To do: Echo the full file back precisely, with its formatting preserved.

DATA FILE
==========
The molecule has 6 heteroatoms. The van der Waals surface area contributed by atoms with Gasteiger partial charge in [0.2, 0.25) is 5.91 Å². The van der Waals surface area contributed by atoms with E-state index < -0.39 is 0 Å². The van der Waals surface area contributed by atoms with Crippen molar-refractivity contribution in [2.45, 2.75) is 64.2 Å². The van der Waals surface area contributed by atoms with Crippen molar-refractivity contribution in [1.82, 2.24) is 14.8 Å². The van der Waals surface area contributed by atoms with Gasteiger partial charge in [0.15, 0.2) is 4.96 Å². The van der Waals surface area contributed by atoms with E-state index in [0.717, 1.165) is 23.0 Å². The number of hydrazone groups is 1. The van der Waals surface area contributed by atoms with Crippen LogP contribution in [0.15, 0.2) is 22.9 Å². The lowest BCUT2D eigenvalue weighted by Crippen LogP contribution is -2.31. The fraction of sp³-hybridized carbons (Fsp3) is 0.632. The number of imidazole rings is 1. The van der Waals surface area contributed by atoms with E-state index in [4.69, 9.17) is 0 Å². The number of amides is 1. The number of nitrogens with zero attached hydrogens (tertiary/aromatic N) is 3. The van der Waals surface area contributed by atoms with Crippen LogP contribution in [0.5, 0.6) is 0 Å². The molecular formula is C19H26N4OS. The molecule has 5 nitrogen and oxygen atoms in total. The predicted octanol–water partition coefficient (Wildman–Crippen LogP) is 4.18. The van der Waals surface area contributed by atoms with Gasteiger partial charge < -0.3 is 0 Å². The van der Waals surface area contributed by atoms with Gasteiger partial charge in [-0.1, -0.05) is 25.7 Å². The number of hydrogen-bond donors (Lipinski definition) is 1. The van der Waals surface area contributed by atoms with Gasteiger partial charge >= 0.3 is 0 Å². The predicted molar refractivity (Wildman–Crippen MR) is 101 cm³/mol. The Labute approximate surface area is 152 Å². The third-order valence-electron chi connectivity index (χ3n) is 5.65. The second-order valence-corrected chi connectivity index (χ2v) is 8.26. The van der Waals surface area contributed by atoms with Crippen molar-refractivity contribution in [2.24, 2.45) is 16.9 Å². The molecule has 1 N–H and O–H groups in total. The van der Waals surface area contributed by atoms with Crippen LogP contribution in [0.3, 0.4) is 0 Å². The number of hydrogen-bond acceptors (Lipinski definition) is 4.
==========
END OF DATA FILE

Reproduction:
The molecule has 6 heteroatoms. The van der Waals surface area contributed by atoms with Gasteiger partial charge in [0.2, 0.25) is 5.91 Å². The van der Waals surface area contributed by atoms with E-state index < -0.39 is 0 Å². The van der Waals surface area contributed by atoms with Crippen molar-refractivity contribution in [2.45, 2.75) is 64.2 Å². The van der Waals surface area contributed by atoms with Crippen molar-refractivity contribution in [1.82, 2.24) is 14.8 Å². The van der Waals surface area contributed by atoms with Gasteiger partial charge in [0.15, 0.2) is 4.96 Å². The van der Waals surface area contributed by atoms with E-state index in [0.717, 1.165) is 23.0 Å². The number of hydrazone groups is 1. The van der Waals surface area contributed by atoms with Crippen LogP contribution in [0.15, 0.2) is 22.9 Å². The lowest BCUT2D eigenvalue weighted by Crippen LogP contribution is -2.31. The fraction of sp³-hybridized carbons (Fsp3) is 0.632. The number of imidazole rings is 1. The van der Waals surface area contributed by atoms with E-state index in [4.69, 9.17) is 0 Å². The number of amides is 1. The number of nitrogens with zero attached hydrogens (tertiary/aromatic N) is 3. The van der Waals surface area contributed by atoms with Crippen LogP contribution in [0.5, 0.6) is 0 Å². The molecular formula is C19H26N4OS. The molecule has 5 nitrogen and oxygen atoms in total. The predicted octanol–water partition coefficient (Wildman–Crippen LogP) is 4.18. The van der Waals surface area contributed by atoms with Gasteiger partial charge < -0.3 is 0 Å². The van der Waals surface area contributed by atoms with Gasteiger partial charge in [-0.1, -0.05) is 25.7 Å². The number of hydrogen-bond donors (Lipinski definition) is 1. The van der Waals surface area contributed by atoms with Gasteiger partial charge >= 0.3 is 0 Å². The predicted molar refractivity (Wildman–Crippen MR) is 101 cm³/mol. The Labute approximate surface area is 152 Å². The third-order valence-electron chi connectivity index (χ3n) is 5.65. The second-order valence-corrected chi connectivity index (χ2v) is 8.26. The van der Waals surface area contributed by atoms with Crippen molar-refractivity contribution in [2.24, 2.45) is 16.9 Å². The molecule has 1 N–H and O–H groups in total. The van der Waals surface area contributed by atoms with Crippen LogP contribution in [0.3, 0.4) is 0 Å². The number of hydrogen-bond acceptors (Lipinski definition) is 4.